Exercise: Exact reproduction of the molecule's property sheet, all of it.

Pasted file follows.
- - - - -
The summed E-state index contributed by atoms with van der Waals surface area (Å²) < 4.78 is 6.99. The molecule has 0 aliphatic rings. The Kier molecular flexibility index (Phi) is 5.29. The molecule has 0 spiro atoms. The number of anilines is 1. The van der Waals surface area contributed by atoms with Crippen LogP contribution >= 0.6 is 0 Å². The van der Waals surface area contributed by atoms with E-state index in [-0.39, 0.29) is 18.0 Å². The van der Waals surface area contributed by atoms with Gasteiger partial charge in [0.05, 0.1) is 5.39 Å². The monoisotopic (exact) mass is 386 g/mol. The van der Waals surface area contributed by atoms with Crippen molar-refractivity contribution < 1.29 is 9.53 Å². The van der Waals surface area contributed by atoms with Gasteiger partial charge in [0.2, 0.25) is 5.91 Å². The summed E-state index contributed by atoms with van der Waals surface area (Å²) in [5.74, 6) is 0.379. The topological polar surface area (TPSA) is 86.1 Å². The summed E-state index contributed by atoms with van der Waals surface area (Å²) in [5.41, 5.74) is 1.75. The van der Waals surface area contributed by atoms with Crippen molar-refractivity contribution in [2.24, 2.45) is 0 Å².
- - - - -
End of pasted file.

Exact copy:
The summed E-state index contributed by atoms with van der Waals surface area (Å²) < 4.78 is 6.99. The molecule has 0 aliphatic rings. The Kier molecular flexibility index (Phi) is 5.29. The molecule has 0 spiro atoms. The number of anilines is 1. The van der Waals surface area contributed by atoms with Crippen LogP contribution >= 0.6 is 0 Å². The van der Waals surface area contributed by atoms with E-state index in [-0.39, 0.29) is 18.0 Å². The van der Waals surface area contributed by atoms with Gasteiger partial charge in [0.05, 0.1) is 5.39 Å². The monoisotopic (exact) mass is 386 g/mol. The van der Waals surface area contributed by atoms with Crippen molar-refractivity contribution < 1.29 is 9.53 Å². The van der Waals surface area contributed by atoms with Gasteiger partial charge in [0.2, 0.25) is 5.91 Å². The summed E-state index contributed by atoms with van der Waals surface area (Å²) in [5.74, 6) is 0.379. The topological polar surface area (TPSA) is 86.1 Å². The summed E-state index contributed by atoms with van der Waals surface area (Å²) in [5.41, 5.74) is 1.75. The van der Waals surface area contributed by atoms with Crippen molar-refractivity contribution in [2.24, 2.45) is 0 Å².